The U.S. Education Department just named 61 finalists in its Race to the Top-District competition that will divide nearly $400 million among those deemed to have the "best" school reform plans. The finalists -- which, to be clear, is intended for school districts, as the name of the competition suggests -- include charter schools, charter school networks, district consortiums, and boards of education. Districts from states that have already won Race to the Top money are also on the list. Interesting list.
While Pennsylvania considers adding eight more cyber charter schools to its roster of 16, it learns that the Department of Education has slapped down its plan to evaluate brick and mortar charters by a method that is easier than for traditional schools. Confused? Read on.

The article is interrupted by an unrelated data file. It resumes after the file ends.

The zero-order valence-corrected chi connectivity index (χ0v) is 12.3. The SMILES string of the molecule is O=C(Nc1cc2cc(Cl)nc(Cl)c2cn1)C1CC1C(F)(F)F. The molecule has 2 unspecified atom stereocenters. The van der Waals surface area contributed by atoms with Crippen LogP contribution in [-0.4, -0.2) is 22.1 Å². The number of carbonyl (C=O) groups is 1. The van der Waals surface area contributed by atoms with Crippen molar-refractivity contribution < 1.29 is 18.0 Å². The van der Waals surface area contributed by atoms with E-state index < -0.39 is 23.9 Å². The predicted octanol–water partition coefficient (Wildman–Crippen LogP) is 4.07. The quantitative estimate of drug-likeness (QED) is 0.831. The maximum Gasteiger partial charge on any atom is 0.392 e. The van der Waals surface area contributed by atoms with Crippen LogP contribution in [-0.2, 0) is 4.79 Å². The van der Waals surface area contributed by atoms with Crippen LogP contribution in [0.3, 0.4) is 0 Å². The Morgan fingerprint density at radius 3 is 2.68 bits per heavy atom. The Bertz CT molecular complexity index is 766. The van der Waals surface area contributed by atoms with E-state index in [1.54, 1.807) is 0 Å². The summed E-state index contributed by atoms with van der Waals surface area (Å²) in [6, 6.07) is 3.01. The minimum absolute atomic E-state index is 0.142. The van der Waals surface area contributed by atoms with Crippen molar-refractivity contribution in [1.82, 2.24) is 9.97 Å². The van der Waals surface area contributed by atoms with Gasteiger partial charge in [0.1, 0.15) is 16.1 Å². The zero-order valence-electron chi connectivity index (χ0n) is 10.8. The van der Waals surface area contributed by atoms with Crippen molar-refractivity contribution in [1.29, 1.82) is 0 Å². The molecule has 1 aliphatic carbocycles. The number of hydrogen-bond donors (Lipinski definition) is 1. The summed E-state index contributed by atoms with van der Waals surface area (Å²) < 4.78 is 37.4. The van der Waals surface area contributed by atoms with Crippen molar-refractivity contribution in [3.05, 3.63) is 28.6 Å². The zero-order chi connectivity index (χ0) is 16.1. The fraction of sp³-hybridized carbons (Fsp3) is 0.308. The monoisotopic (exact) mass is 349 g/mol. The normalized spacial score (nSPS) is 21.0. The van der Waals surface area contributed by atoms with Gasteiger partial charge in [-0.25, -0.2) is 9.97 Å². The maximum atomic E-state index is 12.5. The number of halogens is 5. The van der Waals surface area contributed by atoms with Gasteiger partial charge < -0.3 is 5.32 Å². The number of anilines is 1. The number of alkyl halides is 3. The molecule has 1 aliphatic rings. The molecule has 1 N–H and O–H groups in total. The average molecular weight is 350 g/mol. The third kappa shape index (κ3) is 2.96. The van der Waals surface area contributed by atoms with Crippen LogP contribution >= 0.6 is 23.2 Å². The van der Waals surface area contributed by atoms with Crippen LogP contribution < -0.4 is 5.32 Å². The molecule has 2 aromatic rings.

As school reformers seek to open more and more charter schools, tales of corruption and self-serving behavior at these schools are told.
Washington becomes the 42nd state to allow public charter schools to open now that ballot Initiative1240 has passed by barely 1 percentage point -- this after a group of billionaires, including Bill Gates, donated more than $10 million to get it pushed through.
It turns out that election results for Washington's initiative to allow charter schools to open in the state are incomplete and the outcome remains unknown despite the fact that a bunch of billionaires spent millions to get it approved.
Georgia's ballot measure to permit the state to create a committee to approve charter schools passed with big support from African Americans -- even though black lawmakers and other leaders in the state said it would lead to the resegregation of public schools. Who helped?